A few employers have woken up to the fact that sleep deprivation takes a physical toll on your body that, in turn, can cost society in terms of lost productivity and increased medical expenses.
Research conducted since the 1990s has demonstrated that maintaining work and sleep schedules that conflict with one’s internal circadian settings often exacts a hefty cost: persistent fatigue, digestive issues, and weight gain. Many shift workers rely upon caffeine and sleeping pills, cigarettes and alcohol, to force wakefulness and sleep, further aggravating their social jet lag. A few years on rotating shifts puts them at greater risk of developing obesity, heart disease, depression, and ulcers. To top it off, in 2007, the World Health Organization listed “shift work that involves circadian disruption” as a possible carcinogen. It is now clear that forcing oneself to fit into social schedules of school, work, and play against the grain of one’s internal time will exact a price, sooner or later.
Being a lark, an owl, or a hummingbird that flits between the two is not a problem in itself, but ignoring internal rhythms to accommodate social clock time is a serious one. Since the turn of the twenty-first century, the American Academy of Sleep Medicine has identified a slew of new disorders: shift work disorder, advanced sleep phase disorder (when we fall asleep and wake up before the proper social time), delayed sleep phase disorder (when we fall asleep and wake up later than our jobs and schools request), jet lag disorder, excessive daytime sleepiness, and irregular sleep-wake rhythm. As these manifestations of the tensions between individual biology and institutional regimes get labeled as medical disorders, the burden shifts from society at large onto the backs of individuals whose job it becomes to fix their so-called problems. Patients are given names for the difficulties they encounter with sleep, encouraged to get help, and the sleep industry swoops in to meet the ever-expanding need, offering everything from sleep concierges in high-end hotels to pharmaceutical wonder drugs.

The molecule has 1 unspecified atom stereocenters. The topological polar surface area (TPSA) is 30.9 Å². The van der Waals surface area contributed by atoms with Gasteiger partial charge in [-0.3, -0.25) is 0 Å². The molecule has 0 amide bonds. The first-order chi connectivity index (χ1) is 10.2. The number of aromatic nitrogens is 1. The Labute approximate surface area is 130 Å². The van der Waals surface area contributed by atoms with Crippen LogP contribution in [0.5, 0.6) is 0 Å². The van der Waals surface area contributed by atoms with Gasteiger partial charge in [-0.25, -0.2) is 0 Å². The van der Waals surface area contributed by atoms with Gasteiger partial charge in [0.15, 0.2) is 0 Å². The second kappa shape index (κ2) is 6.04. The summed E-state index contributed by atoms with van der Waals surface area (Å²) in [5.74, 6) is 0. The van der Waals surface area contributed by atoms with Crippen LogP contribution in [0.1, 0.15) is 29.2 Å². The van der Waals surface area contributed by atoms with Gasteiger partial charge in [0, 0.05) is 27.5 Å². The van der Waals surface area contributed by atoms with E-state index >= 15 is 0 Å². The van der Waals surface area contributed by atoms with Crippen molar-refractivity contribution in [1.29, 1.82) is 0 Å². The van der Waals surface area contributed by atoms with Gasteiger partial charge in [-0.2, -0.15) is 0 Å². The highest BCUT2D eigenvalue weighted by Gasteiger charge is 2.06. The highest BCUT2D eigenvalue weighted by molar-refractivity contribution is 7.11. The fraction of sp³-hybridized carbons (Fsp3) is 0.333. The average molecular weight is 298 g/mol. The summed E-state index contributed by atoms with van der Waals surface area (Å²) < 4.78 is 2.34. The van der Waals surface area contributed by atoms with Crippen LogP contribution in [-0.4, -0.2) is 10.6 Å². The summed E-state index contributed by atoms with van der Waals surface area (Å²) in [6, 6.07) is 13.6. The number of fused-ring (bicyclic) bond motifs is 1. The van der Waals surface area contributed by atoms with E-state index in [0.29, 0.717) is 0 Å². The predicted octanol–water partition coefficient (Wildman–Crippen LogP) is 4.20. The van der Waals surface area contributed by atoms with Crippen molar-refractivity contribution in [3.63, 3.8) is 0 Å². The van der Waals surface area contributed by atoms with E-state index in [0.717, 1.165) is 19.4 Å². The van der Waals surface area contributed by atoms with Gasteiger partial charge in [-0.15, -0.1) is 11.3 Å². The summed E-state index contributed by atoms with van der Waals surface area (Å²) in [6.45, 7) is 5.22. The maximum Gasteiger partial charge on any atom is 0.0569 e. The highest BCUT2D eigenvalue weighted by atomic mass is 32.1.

While sleep medicine professionals have been adding new disorders to their list, researchers have been analyzing epidemiological data and publishing estimates of how much untreated sleep disorders cost society as a whole in terms of lost productivity, increased medical expenses, accidents, and mistakes. The results have garnered a great deal of attention in the press, justifying the need for sleep medicine and catching the eye of a few large employers, such as Nike, Google, and Continental and British Airways, who now provide rest areas for their employees to improve performance. While it is sad to realize that the economic toll of sleep problems attracts more attention and response than the toll they take on our collective emotional and physical health, the issue has been gaining traction in the public arena.